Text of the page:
Several school district officials have told us they want to embrace our philosophy of empowering students and teachers through technology innovation, but lack the right infrastructure to support this vision. As we’ve recently completed a three-year, district-wide technology refresh cycle, we thought we’d share our top takeaways to help our peers get more educational benefits from your network infrastructure.
Lesson #1: Organizational structure matters
Like many districts, in the past our IT department delivered products and services as a separate entity from our curriculum and instructional development staff. Now we’re all organized under the same leadership and our joint team is headed by a chief learning officer.
This reorganization resulted in a strategic shift to giving our curriculum staff the voice that drives our services. In other words, they provide the curricular vision and then we meet their expectations by delivering the right technology. Having a strong and collaborative relationship is critical for determining the infrastructure our district needs for the personalized learning and user experiences that support our district’s mission: “Every student enters with a promise and exits with a purpose.”
Lesson #2: Stay close to users
In addition to our curriculum and instruction teams, we maintain good communications with building principals, teachers, staff, students, and volunteers. We provide them with a clear understanding of our technology vision and the capabilities of our district infrastructure. This information allows our users to consider what classroom and operational innovations they can introduce to leverage the technology we provide to enhance classroom experiences.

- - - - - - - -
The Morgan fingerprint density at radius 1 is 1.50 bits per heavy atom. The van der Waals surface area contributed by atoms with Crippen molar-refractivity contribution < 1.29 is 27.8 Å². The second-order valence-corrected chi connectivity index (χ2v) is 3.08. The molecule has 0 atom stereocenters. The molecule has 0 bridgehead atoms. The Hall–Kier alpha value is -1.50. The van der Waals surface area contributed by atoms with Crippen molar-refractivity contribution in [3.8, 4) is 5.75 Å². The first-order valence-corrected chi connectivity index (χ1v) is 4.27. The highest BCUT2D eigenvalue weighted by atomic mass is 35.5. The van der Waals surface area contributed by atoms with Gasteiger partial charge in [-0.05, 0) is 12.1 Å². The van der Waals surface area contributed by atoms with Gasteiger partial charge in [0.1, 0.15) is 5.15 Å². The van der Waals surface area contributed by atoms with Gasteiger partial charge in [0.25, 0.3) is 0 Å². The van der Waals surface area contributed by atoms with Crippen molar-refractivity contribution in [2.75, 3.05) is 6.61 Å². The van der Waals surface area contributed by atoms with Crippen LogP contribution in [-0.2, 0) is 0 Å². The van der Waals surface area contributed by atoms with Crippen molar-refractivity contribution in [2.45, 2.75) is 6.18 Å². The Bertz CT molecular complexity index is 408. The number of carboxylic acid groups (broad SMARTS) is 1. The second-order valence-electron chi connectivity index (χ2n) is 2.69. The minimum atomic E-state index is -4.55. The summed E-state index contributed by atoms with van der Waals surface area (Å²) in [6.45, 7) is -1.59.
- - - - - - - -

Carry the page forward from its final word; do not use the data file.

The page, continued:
Lesson #3: Pursue an ongoing refresh strategy
Instead of undergoing a massive infrastructure refresh once every five years, pursue a rotational schedule to tackle parts of your network every year. This enables you to meet new demands as they arise while also smoothing out capital budget cycles and staying focused on mission-critical tasks by eliminating the inherent distractions caused by major upgrade initiatives.
When pursuing this strategy, keep an eye on technology innovations to determine which ones to adopt immediately, because they add value and are cost-effective, and which to delay until a later date.
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